Jenny North, Director of Policy and Strategy, Impetus-PEF
Toni Pearce, Head of Employment and Skills, National Institute of Adult Continuing Education
Iain Salisbury, Chief Operating Officer, learndirect
Stewart Segal , Chief Executive, Association of Employment and Learning Providers
Samantha Sparrow, Task Squad Director, V-inspired
Cathy Walsh OBE, FE Representative on London Enterprise Panel (LEP) & Former CEO of Barking & Dagenham College
David Hughes, Chief Executive of NIACE and prospective CE of the Learning & Work Institute, (the merger of NIACE and Inclusion) says:
“It is clear that we need to do more to ensure every young person is supported in their transition from school to work. Too many young people lack the opportunities they need to carve out careers in what’s a fast-changing world.
What is less obvious is how, in straightened financial circumstances, this can be best achieved. NIACE, and the new Learning & Work Institute, are committed to promoting the interests of young people and we are delighted to support the Youth Employment Convention for a third successive year. The dynamic environment generated at the Convention brings all the right people together to create the relationships, networks and synergy that will drive the reform that we need. We want to maximise the life chances of our young people and enable them to become the highly skilled and high earning workers the UK needs to guarantee its future prosperity.”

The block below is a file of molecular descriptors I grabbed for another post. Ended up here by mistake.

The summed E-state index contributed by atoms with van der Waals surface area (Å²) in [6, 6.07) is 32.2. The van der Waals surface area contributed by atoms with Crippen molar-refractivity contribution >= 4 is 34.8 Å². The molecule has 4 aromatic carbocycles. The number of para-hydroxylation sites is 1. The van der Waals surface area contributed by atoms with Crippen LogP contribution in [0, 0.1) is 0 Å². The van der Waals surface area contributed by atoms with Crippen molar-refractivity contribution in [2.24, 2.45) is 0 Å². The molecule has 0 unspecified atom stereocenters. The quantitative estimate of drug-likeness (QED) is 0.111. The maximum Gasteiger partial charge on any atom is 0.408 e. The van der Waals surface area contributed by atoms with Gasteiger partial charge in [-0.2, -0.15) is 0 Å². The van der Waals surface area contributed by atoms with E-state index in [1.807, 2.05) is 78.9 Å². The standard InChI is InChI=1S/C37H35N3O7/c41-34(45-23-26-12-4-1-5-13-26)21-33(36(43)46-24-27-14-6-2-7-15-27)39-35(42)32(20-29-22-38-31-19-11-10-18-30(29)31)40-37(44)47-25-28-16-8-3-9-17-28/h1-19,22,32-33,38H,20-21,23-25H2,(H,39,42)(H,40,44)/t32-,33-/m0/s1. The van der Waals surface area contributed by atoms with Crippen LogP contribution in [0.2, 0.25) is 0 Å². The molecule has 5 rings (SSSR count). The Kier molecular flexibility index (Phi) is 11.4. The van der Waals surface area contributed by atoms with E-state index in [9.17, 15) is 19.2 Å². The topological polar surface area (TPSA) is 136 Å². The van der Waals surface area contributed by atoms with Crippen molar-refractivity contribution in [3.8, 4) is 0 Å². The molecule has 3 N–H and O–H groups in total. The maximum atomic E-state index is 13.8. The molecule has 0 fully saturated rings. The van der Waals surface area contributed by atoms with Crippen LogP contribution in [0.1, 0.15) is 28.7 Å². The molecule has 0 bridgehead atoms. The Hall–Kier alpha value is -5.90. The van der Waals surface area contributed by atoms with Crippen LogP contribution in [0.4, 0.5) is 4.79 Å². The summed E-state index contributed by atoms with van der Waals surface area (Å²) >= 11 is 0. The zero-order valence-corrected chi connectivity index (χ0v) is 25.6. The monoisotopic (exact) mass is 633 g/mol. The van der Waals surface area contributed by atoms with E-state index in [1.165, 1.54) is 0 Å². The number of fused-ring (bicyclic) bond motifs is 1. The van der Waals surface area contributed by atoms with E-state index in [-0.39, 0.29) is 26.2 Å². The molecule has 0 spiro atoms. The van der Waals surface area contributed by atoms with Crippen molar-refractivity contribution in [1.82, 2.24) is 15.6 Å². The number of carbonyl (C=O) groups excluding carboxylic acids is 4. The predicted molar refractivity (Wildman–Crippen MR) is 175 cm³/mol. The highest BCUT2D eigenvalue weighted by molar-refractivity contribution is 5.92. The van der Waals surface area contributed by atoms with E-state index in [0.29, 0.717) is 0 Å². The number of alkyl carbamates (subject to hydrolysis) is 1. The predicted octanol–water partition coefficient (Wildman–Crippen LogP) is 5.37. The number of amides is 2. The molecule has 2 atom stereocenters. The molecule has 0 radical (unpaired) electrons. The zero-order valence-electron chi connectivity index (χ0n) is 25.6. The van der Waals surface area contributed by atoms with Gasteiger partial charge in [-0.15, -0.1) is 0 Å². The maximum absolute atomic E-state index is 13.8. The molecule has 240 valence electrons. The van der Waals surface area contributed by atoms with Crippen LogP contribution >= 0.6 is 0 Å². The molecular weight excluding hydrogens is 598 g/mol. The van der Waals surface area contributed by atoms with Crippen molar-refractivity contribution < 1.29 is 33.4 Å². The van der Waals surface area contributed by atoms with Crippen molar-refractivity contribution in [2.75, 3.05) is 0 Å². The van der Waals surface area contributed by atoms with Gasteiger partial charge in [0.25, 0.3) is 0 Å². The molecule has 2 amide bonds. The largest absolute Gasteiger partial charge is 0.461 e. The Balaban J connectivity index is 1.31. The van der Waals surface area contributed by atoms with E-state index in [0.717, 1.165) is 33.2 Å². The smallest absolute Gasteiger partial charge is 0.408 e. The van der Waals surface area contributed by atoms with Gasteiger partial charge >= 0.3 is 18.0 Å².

Join Inclusion , Strategic Partner the National Institute of Adult Continuing Education and Convention Partner the Association of Employment and Learning Providers (AELP) in London on November 24 2015 at the biggest UK convention addressing youth employment and achievement. Follow the Convention on Twitter #YouthEC15
Contact Mintra Sadler on 020 7840 8338 (Inclusion)
Notes to editors:
About the Centre for Economic and Social Inclusion
Inclusion is the UK’s leading not-for-profit company dedicated to tackling disadvantage and promoting social inclusion in the labour market. This is the third year we have collaborated with NIACE and AELP to deliver the Youth Employment Convention.
Website: www.cesi.org.uk Twitter: @InclusionCESI
About the Association of Employment and Learning Providers
The Association of Employment and Learning Providers (AELP) is the national trade association representing providers involved in skills and employment delivery, responding to the needs of employers, learners and the local communities. AELP members deliver the majority of Apprenticeships, Traineeships, English and maths in the workplace and programmes for the unemployed including the Work Programme. The majority of its 760+ members are independent, private, not-for-profit and voluntary sector training and employment services organisations.
Website: www.aelp.org.uk Twitter: @AELPUK
About the National Institute of Adult Continuing Education
The National Institute of Adult Continuing Education, the national voice for lifelong learning. NIACE is a large, internationally respected development organisation and think tank, working on issues central to the economic renewal of the UK, particularly in the political economy, education and learning, public policy and regeneration fields. Their specialism is post-16 learning and skills, but theywork across all age ranges from early years to later life.
Website: www.niace.org.uk Twitter: @NIACEhq